southern causeway, anchored off the point of junction, called Xoloc,
where the branch from Cojohuacan meets the principal dike. The
avenue widened at this point, so as to afford room for two towers,
or turreted temples, built of stone, and surrounded by walls of the
same material, which presented altogether a position of some strength,
and, at the present moment, was garrisoned . by a body of Aztecs.
They were not numerous ; and Cortes, landing with his soldiers,
succeeded without much difficulty in dislodging the enemy, and in
getting possession of the works.

It seems to have been originally the general's design to take up
his own quarters with Olid at Cojohuacan. But, if so, he now changed
his purpose, and wisely fixed on this spot, as the best position for his
encampment. It was but half a league distant from the capital ;
and, while it commanded its great southern avenue, had a direct
communication with the garrison at Cojohuacan, through which he
might receive supplies from the surrounding country. Here, then,
he determined to establish his headquarters. He at once caused his
heavy iron cannon to be transferred from the brigantines to the
causeway, and sent orders to Olid to join him with half his force,
while Sandoval was instructed to abandon his present quarters, and
advance to Cojohuacan, whence he was to detach fifty picked men
of his infantry to the camp of Cortes. Having made these arrange-
ments, the general busily occupied himself with strengthening the
works at Xoloc, and putting them in the best posture of defence.

During the first five or six days after their encampment, the
Spaniards experienced much annoyance from the enemy, who too
late endeavoured to prevent their taking up a position so near the
capital, and which, had they known much of the science of war,
they would have taken better care themselves to secure. Contrary
to their usual practice, the Indians made their attacks by night as
well as by day. The water swarmed with canoes, which hovered
at a distance in terror of the brigantines, but still approached near
enough, especially under cover of the darkness, to send showers of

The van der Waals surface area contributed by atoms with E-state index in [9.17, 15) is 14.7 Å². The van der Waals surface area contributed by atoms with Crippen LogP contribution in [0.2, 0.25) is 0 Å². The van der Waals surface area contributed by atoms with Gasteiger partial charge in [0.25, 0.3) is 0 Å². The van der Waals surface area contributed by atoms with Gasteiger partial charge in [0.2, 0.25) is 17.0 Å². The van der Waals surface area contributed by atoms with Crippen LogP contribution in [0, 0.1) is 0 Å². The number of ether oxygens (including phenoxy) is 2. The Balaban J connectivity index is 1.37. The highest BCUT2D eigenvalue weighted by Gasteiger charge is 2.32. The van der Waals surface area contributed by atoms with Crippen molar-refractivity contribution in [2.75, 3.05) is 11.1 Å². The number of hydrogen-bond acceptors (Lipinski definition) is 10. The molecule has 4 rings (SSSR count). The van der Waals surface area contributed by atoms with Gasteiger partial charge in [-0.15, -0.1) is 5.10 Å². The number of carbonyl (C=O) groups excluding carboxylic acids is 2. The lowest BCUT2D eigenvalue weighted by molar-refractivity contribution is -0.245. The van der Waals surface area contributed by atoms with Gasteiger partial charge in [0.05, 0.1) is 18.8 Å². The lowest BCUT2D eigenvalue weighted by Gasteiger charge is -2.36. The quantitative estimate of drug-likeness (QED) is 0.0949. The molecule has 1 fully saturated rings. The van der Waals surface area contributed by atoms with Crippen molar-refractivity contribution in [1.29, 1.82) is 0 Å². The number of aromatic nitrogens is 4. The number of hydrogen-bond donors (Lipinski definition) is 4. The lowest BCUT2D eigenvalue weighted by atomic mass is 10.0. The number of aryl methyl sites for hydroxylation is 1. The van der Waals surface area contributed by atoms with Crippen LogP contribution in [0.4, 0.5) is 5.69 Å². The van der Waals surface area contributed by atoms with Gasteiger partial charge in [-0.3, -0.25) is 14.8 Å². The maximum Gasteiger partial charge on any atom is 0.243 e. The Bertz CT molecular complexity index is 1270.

arrows into the Christian camp, that fell so thick as to hide the surface
of the ground, and impede the movements of the soldiers. Others
ran along the western side of the causeway, unprotected, as it was,


Conquest of Mexico

by the Spanish fleet, and plied their archery with such galling eflFect,
that the Spaniards were forced to make a temporary breach in the
dike, wide enough to admit two of their own smaller vessels, which,
passing through, soon obtained an entire command of the interior
basin, as they before had of the outer. Still, the bold barbarians,
advancing along the causeway, marched up within bow-shot of the
Christian ramparts, sending forth such yells and discordant battle-
cries, that it seemed, in the words of Cortes, " as if heaven and earth
were coming together." But they were severely punished for their
temerity, as the batteries, which commanded the approaches to the
camp, opened a desolating fire, that scattered the assailants, and
drove them back in confusion to their own quarters.

The two principal avenues to Mexico, those on the south and
the west, were now occupied by the Christians. There still remained
a third, the great dike of Tepejacac, on the north, which, indeed,
taking up the principal street, that passed in a direct line through
the heart of the city, might be regarded as a continuation of the die
of Iztapalapan. By this northern route a means of escape was still
left open to the besieged, and they availed themselves of it, at present,
to maintain their communications with the country, and to supply
themselves with provisions. Alvarado, who observed this from his
station at Tacuba, advised his commander of it, and the latter in-
structed Sandoval to take up his position on the causeway. That
officer, though suffering at the time from a severe wound received
from a lance in one of the late skirmishes, hastened to obey ; and
thus, by shutting up its only communication with the surrounding
country, completed the blockade of the capital.

But Cortes was not content to wait patiently the effects of a
dilatory blockade, which might exhaust the patience of his aUies,
and his own resources. He determined to support it by such active
assaults on the city as should still further distress the besieged, and
hasten the hour of surrender. For this purpose he ordered a simul-
taneous attack, by the two commanders at the other stations, on
the quarters nearest their encampments.

On the day appointed, his forces were under arms with the dawn.
Mass, as usual, was performed ; and the Indian confederates, as
they listened with grave attention to the stately and imposing service,
regarded with undisguised admiration the devotional reverence
shown by the Christians, whom, in their simplicity, they looked upon